Guest User
4/8/2004
Hello, I am on the board of directors of a deed restricted community in Florida. Several of our residents have expressed an interest in having metal roofs. Currently, our deed restrictions do not allow metal roofs so we are considering changing that to allow it. However, I need to get information regarding "grades" of metal roofs. I know there are different year ratings for asphalt shingle roofs. When our deed restrictions were written, the ratings for asphalt shingles was by weight. Now it is in years. Obviously, the higher the year, the higher the grade of roof. We allow "cedar shake shingles, glazed tile, cement, slate Bermuda style cement, or thirty (30) year minimum architectural/dimensional asphalt shingles". Is there a comparable standard for metal? We would not want just any old tin roof on one of the homes in the neighborhood so we have to write it correctly to make sure that wouldn't happen. Thank you for your help and input. I appreciate any information you could give me. Also, do you have any type of printed brochure that would contain much of the information on your web site? It would be great to have that for our board meeting. Thanks again! Sincerely, Colleen L. Hall [email protected]
Todd Miller
Classic Products, Inc.
4/9/2004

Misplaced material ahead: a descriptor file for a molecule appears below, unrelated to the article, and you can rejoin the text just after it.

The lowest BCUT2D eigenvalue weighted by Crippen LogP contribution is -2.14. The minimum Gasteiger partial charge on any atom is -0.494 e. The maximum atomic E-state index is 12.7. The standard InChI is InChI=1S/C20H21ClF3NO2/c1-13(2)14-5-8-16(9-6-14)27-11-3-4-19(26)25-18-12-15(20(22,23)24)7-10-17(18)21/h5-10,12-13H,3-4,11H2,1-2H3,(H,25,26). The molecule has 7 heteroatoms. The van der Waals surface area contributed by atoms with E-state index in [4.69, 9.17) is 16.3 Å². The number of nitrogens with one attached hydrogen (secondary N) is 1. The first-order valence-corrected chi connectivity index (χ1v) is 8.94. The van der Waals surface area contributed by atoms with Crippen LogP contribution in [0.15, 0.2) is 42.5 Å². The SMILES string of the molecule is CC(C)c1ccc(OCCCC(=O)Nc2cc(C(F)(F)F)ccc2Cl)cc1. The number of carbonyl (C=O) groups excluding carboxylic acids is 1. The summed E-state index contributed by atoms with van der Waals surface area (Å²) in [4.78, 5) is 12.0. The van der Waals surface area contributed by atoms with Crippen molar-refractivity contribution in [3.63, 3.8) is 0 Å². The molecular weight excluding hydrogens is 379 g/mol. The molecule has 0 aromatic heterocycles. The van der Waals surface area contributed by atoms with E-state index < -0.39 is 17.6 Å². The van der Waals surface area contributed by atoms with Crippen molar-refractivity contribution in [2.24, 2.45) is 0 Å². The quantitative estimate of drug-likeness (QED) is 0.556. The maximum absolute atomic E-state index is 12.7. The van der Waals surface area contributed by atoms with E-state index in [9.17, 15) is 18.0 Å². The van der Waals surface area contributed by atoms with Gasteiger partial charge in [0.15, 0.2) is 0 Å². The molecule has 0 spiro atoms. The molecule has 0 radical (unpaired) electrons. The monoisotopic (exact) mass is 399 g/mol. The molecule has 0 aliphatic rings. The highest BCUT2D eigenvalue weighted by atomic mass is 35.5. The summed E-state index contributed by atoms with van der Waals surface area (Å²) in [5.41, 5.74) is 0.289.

Colleen, This is such a great question! Thank you! It sounds like your group is really doing its homework and is very serious about maintaining the aesthetics and value of your property. First of all, I do want to point out that the warranty lengths on asphalt shingles should not be confused with life expectancy. There is no sort of industry-wide rating system which results in the number of years those products are warranted. It is simply at the discretion of individual manufacturers and how long they care to warrant their various product lines for. It should not be misconstrued with life expectancy and, if you contact the manufacturers of those products, I am certain they will tell you that as well. In regards to the metals industry. Many homeowners associations have based their inclusion of metal roofing products in their covenants, etc. on the profile of metal roofing they'd like to see in their neighborhoods. I have seen covenants specifying "shake look metal roofing," "tile profile metal roofing," "slate facsimile metal roofing," "standing seam metal roofing," "5V Crimp metal roofing," etc. They have, therefore, sought a harmonious look for their property. That is one thing to consider. Above that, though, the Metal Construction Association is currently beginning to promote a Metal Roofing Certification Program. This Certification program includes ratings for "Standard" and "Premium" quality finishes on metal roofing. While this program is quite new, manufacturers of metal roofing designed for residential use will be familar with it and can explain it in detail if you contact them. Both "Standard" and "Premium" products are deemed by the industry to be very suitable for residential applications. There is also a category established for "Unpainted" products meeting certain quality criteria and for "Stone-Coated" products. These criteria also ensure quality and durability which will enhance your overall property looks and value. You may want to consider specifying the use of products which meet the various criteria of the Metal Construction Association Certification Program. Thanks for considering metal. Please contact the Metal Roofing Alliance or any of its member manufacturers again for further information. The individual manufacturers can provide literature on their products.
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